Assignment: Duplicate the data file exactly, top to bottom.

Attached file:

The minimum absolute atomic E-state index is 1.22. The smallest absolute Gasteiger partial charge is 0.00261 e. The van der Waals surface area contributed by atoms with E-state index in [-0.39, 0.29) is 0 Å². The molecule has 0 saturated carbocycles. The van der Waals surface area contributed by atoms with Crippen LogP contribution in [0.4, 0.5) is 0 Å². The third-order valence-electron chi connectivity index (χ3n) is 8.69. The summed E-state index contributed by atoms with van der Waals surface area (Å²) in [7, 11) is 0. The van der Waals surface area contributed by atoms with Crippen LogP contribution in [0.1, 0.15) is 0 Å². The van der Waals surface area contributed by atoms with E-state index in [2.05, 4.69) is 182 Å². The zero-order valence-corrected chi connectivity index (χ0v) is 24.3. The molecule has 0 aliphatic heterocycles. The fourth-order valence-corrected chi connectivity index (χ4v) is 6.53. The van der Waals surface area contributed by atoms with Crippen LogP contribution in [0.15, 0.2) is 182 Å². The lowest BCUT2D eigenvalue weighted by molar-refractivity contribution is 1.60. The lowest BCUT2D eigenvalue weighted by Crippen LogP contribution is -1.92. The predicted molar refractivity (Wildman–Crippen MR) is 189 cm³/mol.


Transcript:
The minimum absolute atomic E-state index is 1.22. The smallest absolute Gasteiger partial charge is 0.00261 e. The van der Waals surface area contributed by atoms with E-state index in [-0.39, 0.29) is 0 Å². The molecule has 0 saturated carbocycles. The van der Waals surface area contributed by atoms with Crippen LogP contribution in [0.4, 0.5) is 0 Å². The third-order valence-electron chi connectivity index (χ3n) is 8.69. The summed E-state index contributed by atoms with van der Waals surface area (Å²) in [7, 11) is 0. The van der Waals surface area contributed by atoms with Crippen LogP contribution in [0.1, 0.15) is 0 Å². The van der Waals surface area contributed by atoms with E-state index in [2.05, 4.69) is 182 Å². The zero-order valence-corrected chi connectivity index (χ0v) is 24.3. The molecule has 0 aliphatic heterocycles. The fourth-order valence-corrected chi connectivity index (χ4v) is 6.53. The van der Waals surface area contributed by atoms with Crippen LogP contribution in [0.15, 0.2) is 182 Å². The lowest BCUT2D eigenvalue weighted by molar-refractivity contribution is 1.60. The lowest BCUT2D eigenvalue weighted by Crippen LogP contribution is -1.92. The predicted molar refractivity (Wildman–Crippen MR) is 189 cm³/mol.